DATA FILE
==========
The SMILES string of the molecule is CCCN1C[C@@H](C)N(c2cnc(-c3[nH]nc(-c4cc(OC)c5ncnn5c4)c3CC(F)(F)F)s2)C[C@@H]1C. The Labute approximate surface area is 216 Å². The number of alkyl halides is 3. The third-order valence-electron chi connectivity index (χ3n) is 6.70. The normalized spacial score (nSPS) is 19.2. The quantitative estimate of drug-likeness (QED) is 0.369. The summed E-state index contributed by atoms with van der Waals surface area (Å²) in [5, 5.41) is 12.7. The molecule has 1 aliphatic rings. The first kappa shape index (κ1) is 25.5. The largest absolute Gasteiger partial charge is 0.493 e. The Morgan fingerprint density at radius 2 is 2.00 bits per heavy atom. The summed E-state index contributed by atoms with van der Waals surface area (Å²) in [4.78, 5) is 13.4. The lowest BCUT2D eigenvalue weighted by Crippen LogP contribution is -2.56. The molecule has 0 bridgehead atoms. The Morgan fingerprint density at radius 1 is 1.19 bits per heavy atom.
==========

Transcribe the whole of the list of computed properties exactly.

The SMILES string of the molecule is CCCN1C[C@@H](C)N(c2cnc(-c3[nH]nc(-c4cc(OC)c5ncnn5c4)c3CC(F)(F)F)s2)C[C@@H]1C. The Labute approximate surface area is 216 Å². The number of alkyl halides is 3. The third-order valence-electron chi connectivity index (χ3n) is 6.70. The normalized spacial score (nSPS) is 19.2. The quantitative estimate of drug-likeness (QED) is 0.369. The summed E-state index contributed by atoms with van der Waals surface area (Å²) in [5, 5.41) is 12.7. The molecule has 1 aliphatic rings. The first kappa shape index (κ1) is 25.5. The largest absolute Gasteiger partial charge is 0.493 e. The Morgan fingerprint density at radius 2 is 2.00 bits per heavy atom. The summed E-state index contributed by atoms with van der Waals surface area (Å²) in [4.78, 5) is 13.4. The lowest BCUT2D eigenvalue weighted by Crippen LogP contribution is -2.56. The molecule has 0 bridgehead atoms. The Morgan fingerprint density at radius 1 is 1.19 bits per heavy atom.